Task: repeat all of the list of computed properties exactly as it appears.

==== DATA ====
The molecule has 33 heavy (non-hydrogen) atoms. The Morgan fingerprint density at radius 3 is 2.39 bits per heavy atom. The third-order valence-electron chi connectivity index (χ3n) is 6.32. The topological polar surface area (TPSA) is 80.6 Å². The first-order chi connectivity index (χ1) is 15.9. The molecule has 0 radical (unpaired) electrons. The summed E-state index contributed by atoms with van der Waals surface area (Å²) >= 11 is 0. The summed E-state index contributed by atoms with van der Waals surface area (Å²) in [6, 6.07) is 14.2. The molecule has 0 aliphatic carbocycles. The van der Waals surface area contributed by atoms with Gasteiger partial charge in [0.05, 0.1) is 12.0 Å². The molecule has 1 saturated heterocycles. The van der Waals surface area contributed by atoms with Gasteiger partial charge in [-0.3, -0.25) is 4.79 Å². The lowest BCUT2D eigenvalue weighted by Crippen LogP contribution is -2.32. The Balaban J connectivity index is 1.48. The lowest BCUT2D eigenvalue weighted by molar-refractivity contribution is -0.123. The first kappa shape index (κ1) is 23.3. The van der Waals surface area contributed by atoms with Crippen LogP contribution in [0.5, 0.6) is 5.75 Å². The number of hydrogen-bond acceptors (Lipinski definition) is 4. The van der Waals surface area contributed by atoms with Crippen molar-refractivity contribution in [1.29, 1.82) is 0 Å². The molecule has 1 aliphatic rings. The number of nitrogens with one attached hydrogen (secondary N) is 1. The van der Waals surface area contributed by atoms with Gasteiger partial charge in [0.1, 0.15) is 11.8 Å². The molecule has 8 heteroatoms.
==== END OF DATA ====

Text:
The molecule has 33 heavy (non-hydrogen) atoms. The Morgan fingerprint density at radius 3 is 2.39 bits per heavy atom. The third-order valence-electron chi connectivity index (χ3n) is 6.32. The topological polar surface area (TPSA) is 80.6 Å². The first-order chi connectivity index (χ1) is 15.9. The molecule has 0 radical (unpaired) electrons. The summed E-state index contributed by atoms with van der Waals surface area (Å²) >= 11 is 0. The summed E-state index contributed by atoms with van der Waals surface area (Å²) in [6, 6.07) is 14.2. The molecule has 0 aliphatic carbocycles. The van der Waals surface area contributed by atoms with Gasteiger partial charge in [0.05, 0.1) is 12.0 Å². The molecule has 1 saturated heterocycles. The van der Waals surface area contributed by atoms with Gasteiger partial charge in [-0.3, -0.25) is 4.79 Å². The lowest BCUT2D eigenvalue weighted by Crippen LogP contribution is -2.32. The Balaban J connectivity index is 1.48. The lowest BCUT2D eigenvalue weighted by molar-refractivity contribution is -0.123. The first kappa shape index (κ1) is 23.3. The van der Waals surface area contributed by atoms with Crippen LogP contribution in [0.5, 0.6) is 5.75 Å². The number of hydrogen-bond acceptors (Lipinski definition) is 4. The van der Waals surface area contributed by atoms with Crippen molar-refractivity contribution in [1.29, 1.82) is 0 Å². The molecule has 1 aliphatic rings. The number of nitrogens with one attached hydrogen (secondary N) is 1. The van der Waals surface area contributed by atoms with Gasteiger partial charge in [0.1, 0.15) is 11.8 Å². The molecule has 8 heteroatoms.